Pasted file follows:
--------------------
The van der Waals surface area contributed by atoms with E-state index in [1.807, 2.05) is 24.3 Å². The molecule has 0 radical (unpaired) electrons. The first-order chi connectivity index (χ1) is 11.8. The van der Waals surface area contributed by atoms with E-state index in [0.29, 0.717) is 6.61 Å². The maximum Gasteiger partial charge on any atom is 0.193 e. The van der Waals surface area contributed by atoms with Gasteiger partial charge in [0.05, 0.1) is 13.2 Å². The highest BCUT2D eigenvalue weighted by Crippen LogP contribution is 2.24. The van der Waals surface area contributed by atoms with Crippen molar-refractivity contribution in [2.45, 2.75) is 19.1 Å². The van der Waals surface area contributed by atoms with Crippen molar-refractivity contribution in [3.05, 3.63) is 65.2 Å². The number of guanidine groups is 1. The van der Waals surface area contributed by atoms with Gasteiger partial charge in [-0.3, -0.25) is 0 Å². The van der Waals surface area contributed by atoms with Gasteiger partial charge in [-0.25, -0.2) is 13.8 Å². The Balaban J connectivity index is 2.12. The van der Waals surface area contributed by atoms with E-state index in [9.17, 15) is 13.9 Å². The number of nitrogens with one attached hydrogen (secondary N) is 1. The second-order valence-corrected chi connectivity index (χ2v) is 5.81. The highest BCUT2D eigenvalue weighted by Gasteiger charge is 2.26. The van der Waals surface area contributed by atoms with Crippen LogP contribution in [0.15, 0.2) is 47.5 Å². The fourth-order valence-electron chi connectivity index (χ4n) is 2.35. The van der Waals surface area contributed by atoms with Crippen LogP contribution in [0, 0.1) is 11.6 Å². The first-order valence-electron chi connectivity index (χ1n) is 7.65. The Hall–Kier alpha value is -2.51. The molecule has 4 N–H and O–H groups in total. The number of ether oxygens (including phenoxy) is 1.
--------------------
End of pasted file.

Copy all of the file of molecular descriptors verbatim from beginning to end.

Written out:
The van der Waals surface area contributed by atoms with E-state index in [1.807, 2.05) is 24.3 Å². The molecule has 0 radical (unpaired) electrons. The first-order chi connectivity index (χ1) is 11.8. The van der Waals surface area contributed by atoms with E-state index in [0.29, 0.717) is 6.61 Å². The maximum Gasteiger partial charge on any atom is 0.193 e. The van der Waals surface area contributed by atoms with Gasteiger partial charge in [0.05, 0.1) is 13.2 Å². The highest BCUT2D eigenvalue weighted by Crippen LogP contribution is 2.24. The van der Waals surface area contributed by atoms with Crippen molar-refractivity contribution in [2.45, 2.75) is 19.1 Å². The van der Waals surface area contributed by atoms with Crippen molar-refractivity contribution in [3.05, 3.63) is 65.2 Å². The number of guanidine groups is 1. The van der Waals surface area contributed by atoms with Gasteiger partial charge in [-0.3, -0.25) is 0 Å². The van der Waals surface area contributed by atoms with Gasteiger partial charge in [-0.25, -0.2) is 13.8 Å². The Balaban J connectivity index is 2.12. The van der Waals surface area contributed by atoms with E-state index in [9.17, 15) is 13.9 Å². The number of nitrogens with one attached hydrogen (secondary N) is 1. The second-order valence-corrected chi connectivity index (χ2v) is 5.81. The highest BCUT2D eigenvalue weighted by Gasteiger charge is 2.26. The van der Waals surface area contributed by atoms with Crippen LogP contribution in [0.15, 0.2) is 47.5 Å². The fourth-order valence-electron chi connectivity index (χ4n) is 2.35. The van der Waals surface area contributed by atoms with Crippen LogP contribution in [0, 0.1) is 11.6 Å². The first-order valence-electron chi connectivity index (χ1n) is 7.65. The Hall–Kier alpha value is -2.51. The molecule has 4 N–H and O–H groups in total. The number of ether oxygens (including phenoxy) is 1.